ACTUALLY, Finland was the only country of all the participants of the WWII that paid all the war debts laid over it, which lasted ten years and was even few tiths of the gross income. Just the ships Finland had to mostly import and then donate to the USSR would have made a quey of 20 km or the trains full of machines and the like  numbered141490 wagons. Finland was also the only country of the lost side that was never occupied, either by the German or Soviet troops. She was also the only democracy waging a war aside the Nazi Germany - and had to pay for it dearly. At the end of the war, Finland had to wage war also against the few German troops in the Northern Finland and Norway. Finland was the ONLY country of the WWII where the local Jews were in principle serving in arms with the German troops. Three Finnish Jews were even offered the Iron Cross. They all refused, however, and referred to their Mosaic faith. But one of them rescued a major German unit from a siege. There was even a synagogue in the uttermost front battle field. In 1905, the second major Zionist conference was arranged in Finland, Helsinki. In hte Russian pogroms between 1820 and 1900 even one million Jews were killed but those did not reach Finnish autonomy. In 1905, the second conference on Zionism after Basel and after Theodor Herzl had died was held in Helsinki, despite the demonstrations in the Russia and despite Finland officially still belonged to Russia.

Following World War II, Finland assumed a policy of cautious neutrality. It was not a part of the Eastern block. The term Finlandization entered the international vocabulary and referred to the strong self-censorship, self-control and pro-Soviet attitudes that characterized Finland at that time. Politicians, civil servants and journalists were well aware of the consequences (including to their careers) of publicly discussing injustices such as the attacks leading to the Winter War or news about current Soviet atrocities. There was much concern in the U.S. and elsewhere that a communist takeover would occur in Finland and that Finlandization would eventually overtake other nations in Western European as well.

Today Finland has a industrialized, largely free-market economy with a per capita output and a standard of living (not only in terms of economic indicators but also in terms of public health, public safety, welfare, culture and other intangibles) rivaling those of France, Germany and Italy. This has been accomplished simultaneously with maintaining what is consistently ranked as one of the world's highest standards of environmental protection and sustainability. Finland's economic performance has been attributed to its education system, its infrastructure and a national consensus on problem solving. But it is also likely due to the fact that the country is a strong and vibrant democracy. In fact, according to some rankings it is at, or near, the top of all countries with regard to democracy, press freedom and a lack of corruption.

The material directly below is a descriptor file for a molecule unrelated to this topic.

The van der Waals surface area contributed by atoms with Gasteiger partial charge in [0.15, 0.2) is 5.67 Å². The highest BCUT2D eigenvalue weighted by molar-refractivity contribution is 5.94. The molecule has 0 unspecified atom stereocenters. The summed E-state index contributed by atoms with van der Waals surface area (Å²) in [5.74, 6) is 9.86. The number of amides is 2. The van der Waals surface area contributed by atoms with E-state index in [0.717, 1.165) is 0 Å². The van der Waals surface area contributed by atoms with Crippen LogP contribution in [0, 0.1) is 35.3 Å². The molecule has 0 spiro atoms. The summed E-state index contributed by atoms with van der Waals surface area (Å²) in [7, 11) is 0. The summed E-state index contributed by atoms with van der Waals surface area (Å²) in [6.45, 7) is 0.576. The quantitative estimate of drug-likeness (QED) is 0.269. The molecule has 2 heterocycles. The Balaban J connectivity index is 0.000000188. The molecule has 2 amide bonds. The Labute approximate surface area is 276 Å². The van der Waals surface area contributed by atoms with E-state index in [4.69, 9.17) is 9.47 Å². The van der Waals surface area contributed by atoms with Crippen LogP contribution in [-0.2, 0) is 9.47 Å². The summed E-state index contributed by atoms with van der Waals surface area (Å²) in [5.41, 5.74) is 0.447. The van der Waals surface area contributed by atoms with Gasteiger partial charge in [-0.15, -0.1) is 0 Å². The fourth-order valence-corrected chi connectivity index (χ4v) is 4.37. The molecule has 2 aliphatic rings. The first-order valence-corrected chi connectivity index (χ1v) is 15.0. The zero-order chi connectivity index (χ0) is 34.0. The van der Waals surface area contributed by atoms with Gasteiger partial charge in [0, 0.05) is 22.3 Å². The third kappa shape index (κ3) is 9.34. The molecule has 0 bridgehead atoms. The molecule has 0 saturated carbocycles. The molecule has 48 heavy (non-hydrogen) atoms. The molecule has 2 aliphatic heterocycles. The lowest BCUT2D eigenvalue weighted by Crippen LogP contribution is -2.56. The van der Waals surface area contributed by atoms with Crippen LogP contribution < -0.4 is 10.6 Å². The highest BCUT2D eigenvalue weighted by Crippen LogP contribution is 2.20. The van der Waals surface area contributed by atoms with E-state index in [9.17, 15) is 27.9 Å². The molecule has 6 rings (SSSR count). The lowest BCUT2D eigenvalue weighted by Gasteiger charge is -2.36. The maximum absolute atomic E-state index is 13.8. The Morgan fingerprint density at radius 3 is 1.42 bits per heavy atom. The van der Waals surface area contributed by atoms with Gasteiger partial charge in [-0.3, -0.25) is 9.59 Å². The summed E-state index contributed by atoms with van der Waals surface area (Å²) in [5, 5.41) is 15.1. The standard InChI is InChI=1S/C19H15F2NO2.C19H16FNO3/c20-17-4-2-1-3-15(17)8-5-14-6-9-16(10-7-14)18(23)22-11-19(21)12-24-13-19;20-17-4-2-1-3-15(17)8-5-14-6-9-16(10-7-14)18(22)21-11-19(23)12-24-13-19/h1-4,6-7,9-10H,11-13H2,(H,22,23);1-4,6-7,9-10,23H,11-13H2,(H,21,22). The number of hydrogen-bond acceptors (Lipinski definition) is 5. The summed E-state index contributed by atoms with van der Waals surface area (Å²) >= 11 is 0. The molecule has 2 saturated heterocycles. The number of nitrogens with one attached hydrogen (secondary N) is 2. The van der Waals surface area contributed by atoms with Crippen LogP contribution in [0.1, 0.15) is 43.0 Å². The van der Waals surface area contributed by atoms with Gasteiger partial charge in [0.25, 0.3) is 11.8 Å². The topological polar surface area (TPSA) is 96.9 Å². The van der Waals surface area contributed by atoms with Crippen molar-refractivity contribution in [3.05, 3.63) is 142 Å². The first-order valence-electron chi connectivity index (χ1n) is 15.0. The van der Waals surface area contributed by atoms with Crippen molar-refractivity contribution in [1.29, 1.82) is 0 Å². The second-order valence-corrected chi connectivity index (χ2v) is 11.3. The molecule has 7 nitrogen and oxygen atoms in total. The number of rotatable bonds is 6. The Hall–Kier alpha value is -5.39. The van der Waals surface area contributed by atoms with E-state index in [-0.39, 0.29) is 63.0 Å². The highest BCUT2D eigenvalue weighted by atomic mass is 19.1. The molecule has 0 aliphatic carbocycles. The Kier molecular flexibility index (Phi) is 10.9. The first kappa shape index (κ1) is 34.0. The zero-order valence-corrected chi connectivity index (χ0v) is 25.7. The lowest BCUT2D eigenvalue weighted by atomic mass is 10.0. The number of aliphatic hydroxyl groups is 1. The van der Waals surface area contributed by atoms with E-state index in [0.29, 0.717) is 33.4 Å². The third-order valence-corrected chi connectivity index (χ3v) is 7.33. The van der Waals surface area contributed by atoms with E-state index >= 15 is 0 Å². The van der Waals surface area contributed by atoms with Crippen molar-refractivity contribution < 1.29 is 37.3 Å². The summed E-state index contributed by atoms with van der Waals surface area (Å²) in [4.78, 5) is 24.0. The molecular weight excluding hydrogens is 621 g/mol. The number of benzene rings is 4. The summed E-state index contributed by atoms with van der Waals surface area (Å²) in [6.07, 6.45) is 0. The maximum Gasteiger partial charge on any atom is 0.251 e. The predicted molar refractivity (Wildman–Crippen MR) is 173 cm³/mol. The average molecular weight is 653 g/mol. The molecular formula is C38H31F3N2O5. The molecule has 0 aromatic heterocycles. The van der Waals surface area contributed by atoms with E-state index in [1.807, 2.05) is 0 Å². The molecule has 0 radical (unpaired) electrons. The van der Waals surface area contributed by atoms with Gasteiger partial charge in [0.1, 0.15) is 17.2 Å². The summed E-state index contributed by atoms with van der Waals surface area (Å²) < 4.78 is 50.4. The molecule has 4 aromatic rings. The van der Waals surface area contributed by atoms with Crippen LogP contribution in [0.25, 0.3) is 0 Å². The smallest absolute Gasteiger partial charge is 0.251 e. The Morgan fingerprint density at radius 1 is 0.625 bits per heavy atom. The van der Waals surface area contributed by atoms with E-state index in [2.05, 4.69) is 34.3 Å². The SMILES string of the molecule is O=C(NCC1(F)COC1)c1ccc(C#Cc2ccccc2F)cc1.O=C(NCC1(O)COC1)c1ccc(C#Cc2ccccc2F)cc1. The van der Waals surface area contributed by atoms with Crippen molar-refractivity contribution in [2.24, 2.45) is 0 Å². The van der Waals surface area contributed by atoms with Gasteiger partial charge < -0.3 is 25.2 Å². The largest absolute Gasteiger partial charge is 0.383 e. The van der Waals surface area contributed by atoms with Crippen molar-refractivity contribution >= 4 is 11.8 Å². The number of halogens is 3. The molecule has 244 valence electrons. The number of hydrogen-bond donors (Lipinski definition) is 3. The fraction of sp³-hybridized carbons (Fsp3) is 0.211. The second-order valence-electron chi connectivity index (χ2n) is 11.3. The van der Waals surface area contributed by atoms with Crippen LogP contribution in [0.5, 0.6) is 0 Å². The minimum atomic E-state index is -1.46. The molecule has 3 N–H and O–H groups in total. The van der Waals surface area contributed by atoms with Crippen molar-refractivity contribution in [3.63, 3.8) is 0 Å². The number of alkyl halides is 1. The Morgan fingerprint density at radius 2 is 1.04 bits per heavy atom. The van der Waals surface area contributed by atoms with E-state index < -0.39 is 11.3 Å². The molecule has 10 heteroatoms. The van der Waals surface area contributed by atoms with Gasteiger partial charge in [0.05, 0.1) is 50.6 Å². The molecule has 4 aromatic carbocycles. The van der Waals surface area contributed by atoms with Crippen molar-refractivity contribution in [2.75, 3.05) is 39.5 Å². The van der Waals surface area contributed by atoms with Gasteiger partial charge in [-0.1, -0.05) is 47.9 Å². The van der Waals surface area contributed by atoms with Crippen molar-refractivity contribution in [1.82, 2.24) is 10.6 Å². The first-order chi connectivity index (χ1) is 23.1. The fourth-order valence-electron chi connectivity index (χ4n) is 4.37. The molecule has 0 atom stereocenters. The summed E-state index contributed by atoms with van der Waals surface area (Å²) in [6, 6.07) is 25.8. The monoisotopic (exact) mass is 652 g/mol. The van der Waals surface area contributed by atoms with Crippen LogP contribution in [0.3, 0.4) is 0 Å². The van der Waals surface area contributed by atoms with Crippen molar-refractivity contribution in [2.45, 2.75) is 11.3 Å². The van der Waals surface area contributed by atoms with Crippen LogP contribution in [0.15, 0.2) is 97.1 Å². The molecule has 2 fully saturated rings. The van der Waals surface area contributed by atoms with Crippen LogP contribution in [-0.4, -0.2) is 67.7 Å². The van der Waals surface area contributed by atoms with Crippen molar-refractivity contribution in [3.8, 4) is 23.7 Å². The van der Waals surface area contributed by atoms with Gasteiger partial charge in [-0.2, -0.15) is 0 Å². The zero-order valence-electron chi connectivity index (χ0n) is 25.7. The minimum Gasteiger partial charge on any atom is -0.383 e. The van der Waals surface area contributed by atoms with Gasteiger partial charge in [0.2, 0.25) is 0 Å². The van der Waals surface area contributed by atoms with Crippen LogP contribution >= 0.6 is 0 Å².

The total population is only about 5.2 million. A density of 15 persons per square kilometer (40 per square mile) makes it one of the most sparsely inhabited countries in Europe. The capital and largest city is Helsinki, a port city which was founded in 1550. ("Hell sin", named and cursed as such by the Western invaders of the time.) The Finnish language is not related to most other European languages (i.e., the Indo-European languages), and it may be of Asiatic origin. Recent genetic studies have shown that, in contrast to the language, most of the population of Finland is closely related to the Baltic and Germanic peoples. The Samis, Finnish Indians are an indigenous minority who live mainly in the far north, are linguistically related to the other Finns but are genetically very far from them and Scandinavians. The Kalevala, Finland's national epic, was compiled in the 19th century by the Finnish physician and scholar Elias Lönnrot, who undertook the huge task of collecting folk poetry from the remote wildernesses of Karelia. These old lyrics, ballads and incantations, which even included a creation myth, had been part of the oral tradition of speakers of the Balto-Finnic languages for at least two thousand years. At the beginning of the 19th century, common folk could recite often 2000 verses out of it by heart. In order to comprehend the intertextual analogies and similarities between the Jewish Genesis and pre-Christian sediments of the Kalevala epic, you have to be able to read Finnish, unfortunately: http://www.helsinki.fi/~pjojala/Kalevala.html